Flavio Briatore has fired a broadside at his former employee and current F1 2010 World Championship leader Jenson Button – claiming the McLaren-Mercedes star's successes to-date this season have been achieved through 'luck' and contending that the defending world champion is 'not among the five quickest drivers' in the top flight.
Briatore was Button's boss at Benetton/Renault in 2001 and 2002, campaigns during which the Briton struggled with generally uncompetitive machinery and was more often than not outperformed by more experienced team-mates Giancarlo Fisichella and Jarno Trulli – and during which the Enstone-based outfit's now disgraced ex-managing director was rarely slow to criticise his young charge.
The pair split on acrimonious terms, and prior to the Frome-born ace's title run last year, Briatore uncharitably likened him to a paracarro
– a concrete bollard. Despite Button having defied the cynics by showing the way to highly-rated team-mate and compatriot Lewis Hamilton this year and triumphing in two of the opening four grands prix – demonstrating speed, tactical guile and excellent judgement to take the chequered flag first in both Melbourne and Sepang – it seems the Italian is still far from convinced he is the real deal.
“We'll see how it ends up between Button and Hamilton at the end of the season,” he is quoted as having said by the Daily Mail
. “Jenson has done well – he's won two races and we know why. He was able to manage things and had luck on his side. I don't speak badly of him; I just say he is not among the five quickest drivers in F1.”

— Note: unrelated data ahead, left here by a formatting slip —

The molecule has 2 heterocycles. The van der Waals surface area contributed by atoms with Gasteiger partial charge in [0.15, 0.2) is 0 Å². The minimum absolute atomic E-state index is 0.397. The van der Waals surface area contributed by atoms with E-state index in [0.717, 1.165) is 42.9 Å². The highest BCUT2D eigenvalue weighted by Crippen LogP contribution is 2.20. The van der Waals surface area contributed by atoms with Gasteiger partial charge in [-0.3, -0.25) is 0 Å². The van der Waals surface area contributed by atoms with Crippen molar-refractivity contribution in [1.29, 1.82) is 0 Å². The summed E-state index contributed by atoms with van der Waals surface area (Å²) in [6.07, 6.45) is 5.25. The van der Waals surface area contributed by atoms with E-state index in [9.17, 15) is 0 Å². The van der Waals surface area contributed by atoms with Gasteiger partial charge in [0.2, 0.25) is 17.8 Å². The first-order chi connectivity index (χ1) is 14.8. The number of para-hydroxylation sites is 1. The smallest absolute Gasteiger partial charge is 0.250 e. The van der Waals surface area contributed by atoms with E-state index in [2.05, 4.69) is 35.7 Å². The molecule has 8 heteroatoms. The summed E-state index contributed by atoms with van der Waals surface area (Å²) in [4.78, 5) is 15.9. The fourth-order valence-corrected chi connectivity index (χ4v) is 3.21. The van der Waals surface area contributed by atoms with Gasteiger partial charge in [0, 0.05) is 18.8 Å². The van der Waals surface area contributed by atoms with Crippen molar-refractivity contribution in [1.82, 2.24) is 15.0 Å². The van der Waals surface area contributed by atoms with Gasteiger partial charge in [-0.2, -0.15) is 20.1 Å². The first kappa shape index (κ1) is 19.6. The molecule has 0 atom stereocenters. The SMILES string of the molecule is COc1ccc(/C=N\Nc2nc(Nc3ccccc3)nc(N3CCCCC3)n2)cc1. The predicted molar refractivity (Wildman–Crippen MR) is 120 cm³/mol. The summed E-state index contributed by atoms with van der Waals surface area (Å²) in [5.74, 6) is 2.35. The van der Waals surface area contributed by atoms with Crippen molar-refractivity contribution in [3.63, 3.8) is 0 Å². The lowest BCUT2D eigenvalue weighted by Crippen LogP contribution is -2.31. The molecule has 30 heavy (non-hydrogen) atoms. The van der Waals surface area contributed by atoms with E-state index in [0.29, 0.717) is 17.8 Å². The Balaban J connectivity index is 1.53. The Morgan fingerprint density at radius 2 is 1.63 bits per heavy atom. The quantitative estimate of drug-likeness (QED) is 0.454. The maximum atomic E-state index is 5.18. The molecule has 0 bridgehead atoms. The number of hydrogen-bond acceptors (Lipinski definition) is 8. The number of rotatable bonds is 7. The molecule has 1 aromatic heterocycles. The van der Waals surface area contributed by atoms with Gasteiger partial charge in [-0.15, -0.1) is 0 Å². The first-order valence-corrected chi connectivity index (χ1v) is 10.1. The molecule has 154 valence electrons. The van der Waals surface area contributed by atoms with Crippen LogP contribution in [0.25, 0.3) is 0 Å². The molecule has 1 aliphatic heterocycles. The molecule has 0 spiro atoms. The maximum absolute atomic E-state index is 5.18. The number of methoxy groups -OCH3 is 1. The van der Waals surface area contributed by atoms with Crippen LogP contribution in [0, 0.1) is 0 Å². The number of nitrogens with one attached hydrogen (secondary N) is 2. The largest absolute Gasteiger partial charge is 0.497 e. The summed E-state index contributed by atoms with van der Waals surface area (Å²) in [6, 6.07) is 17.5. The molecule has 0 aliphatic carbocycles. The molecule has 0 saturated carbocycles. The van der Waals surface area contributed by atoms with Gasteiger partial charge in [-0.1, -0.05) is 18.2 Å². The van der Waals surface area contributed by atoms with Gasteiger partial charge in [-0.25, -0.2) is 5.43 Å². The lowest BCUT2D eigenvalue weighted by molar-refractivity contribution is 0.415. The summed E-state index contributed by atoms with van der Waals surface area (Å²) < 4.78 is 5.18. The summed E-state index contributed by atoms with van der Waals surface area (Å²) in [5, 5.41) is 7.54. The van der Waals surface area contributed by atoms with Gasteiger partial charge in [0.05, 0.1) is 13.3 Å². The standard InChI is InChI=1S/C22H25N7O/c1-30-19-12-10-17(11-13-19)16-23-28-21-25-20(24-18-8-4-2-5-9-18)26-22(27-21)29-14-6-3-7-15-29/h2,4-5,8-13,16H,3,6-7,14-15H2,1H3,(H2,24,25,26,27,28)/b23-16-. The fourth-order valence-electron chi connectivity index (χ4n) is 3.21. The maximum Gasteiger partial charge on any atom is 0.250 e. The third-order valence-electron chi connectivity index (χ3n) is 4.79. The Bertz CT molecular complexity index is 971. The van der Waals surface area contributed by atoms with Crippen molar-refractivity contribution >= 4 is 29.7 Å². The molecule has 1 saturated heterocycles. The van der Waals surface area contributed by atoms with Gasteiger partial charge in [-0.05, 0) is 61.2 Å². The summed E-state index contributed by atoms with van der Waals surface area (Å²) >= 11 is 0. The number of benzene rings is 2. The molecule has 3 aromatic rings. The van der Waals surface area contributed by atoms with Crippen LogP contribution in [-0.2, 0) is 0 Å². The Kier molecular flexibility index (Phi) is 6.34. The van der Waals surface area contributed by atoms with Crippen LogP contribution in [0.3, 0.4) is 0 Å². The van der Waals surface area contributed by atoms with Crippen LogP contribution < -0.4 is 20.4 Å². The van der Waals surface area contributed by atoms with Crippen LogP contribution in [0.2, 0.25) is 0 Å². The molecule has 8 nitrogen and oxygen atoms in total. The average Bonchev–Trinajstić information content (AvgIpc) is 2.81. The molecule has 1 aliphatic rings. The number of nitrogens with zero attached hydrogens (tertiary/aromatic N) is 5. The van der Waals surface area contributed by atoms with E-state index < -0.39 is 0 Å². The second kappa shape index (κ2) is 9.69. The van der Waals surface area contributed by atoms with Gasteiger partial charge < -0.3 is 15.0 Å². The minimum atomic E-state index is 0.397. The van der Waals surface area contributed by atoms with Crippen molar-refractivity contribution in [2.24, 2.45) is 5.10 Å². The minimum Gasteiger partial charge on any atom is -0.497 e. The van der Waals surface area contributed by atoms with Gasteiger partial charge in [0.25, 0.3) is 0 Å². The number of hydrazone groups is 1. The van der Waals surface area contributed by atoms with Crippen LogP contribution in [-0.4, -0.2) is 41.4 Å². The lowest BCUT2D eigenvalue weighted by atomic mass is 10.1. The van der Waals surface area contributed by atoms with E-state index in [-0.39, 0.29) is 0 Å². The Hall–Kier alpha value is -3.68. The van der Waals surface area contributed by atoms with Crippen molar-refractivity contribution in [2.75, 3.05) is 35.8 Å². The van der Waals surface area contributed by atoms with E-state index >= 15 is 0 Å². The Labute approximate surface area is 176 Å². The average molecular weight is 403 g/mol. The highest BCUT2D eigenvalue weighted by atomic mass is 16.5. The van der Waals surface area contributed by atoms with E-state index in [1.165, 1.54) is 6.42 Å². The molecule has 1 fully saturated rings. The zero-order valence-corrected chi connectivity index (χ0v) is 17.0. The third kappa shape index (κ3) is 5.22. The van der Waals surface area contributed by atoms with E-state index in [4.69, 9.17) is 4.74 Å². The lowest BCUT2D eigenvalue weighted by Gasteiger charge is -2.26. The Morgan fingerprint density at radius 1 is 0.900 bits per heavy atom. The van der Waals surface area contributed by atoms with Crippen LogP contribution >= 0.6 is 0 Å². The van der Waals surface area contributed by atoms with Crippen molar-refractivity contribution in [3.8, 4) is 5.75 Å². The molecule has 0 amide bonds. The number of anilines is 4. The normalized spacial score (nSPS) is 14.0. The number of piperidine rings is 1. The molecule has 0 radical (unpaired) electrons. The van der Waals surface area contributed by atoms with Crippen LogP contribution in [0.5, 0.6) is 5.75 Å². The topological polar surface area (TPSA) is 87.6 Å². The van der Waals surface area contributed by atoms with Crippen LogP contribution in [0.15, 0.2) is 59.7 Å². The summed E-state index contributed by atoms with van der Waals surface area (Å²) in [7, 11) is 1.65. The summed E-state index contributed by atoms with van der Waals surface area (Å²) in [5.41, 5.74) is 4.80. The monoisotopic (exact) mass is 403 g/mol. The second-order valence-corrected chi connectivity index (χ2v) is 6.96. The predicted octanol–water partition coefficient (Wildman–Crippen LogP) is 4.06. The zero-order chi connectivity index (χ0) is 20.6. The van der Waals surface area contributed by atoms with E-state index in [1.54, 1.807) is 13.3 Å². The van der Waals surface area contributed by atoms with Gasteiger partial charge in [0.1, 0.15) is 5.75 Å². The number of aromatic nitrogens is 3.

The famously outspoken and acerbic Briatore similarly had something to say on the subject of F1 returnee Michael Schumacher, who has to-date found it difficult to re-adapt and has been roundly outshone by his young team-mate Nico Rosberg at Mercedes Grand Prix, notching up just ten points so far to his countryman's excellent tally of 50.
The recently-turned 60-year-old was in charge as 'Schumi' sped to the first two of his record-breaking seven world championship crowns at the highest level with Benetton in 1994 and 1995, but he now agrees with those who suggest it was a mistake for the most successful driver in the sport's long history to come back and try to rule the world for a second time.
“I think it will be harder and harder for him,” he told Italian magazine Autosprint
, when asked if things might get easier for the 41-year-old now the F1 circus is back on European soil. “I don't know how he can recover. The competition is fierce. He made the decision to return without thinking that, in four years, the cars and the tyres have changed massively.
“I've always said it would be difficult for him to stay ahead of Rosberg. You can't come back in such a competitive sport after four or five years. [Alain] Prost did, but only one season had gone by. Instead, he's found some tough customers because in F1 there have never been drivers as good as this year – Hamilton, Fernando [Alonso], [Sebastian] Vettel, Rosberg...”
As to the likelihood of a comeback of his own, Briatore re-iterated his assertion that he will never again manage an F1 team even once the 'Singapore-gate' ban imposed upon him by governing body the FIA – for having presided over one of the most explosive scandals in recent sporting memory – expires at the end of 2012.
“After winning seven titles with two different teams, to add an eighth wouldn't change anything,” he explained. “Winning with Renault in 2005/06 was a miracle, and you can't do miracles all the time. Seeing the way it is now, I don't enjoy it and the adrenaline to do it is not there anymore. This is something I don't miss at all.”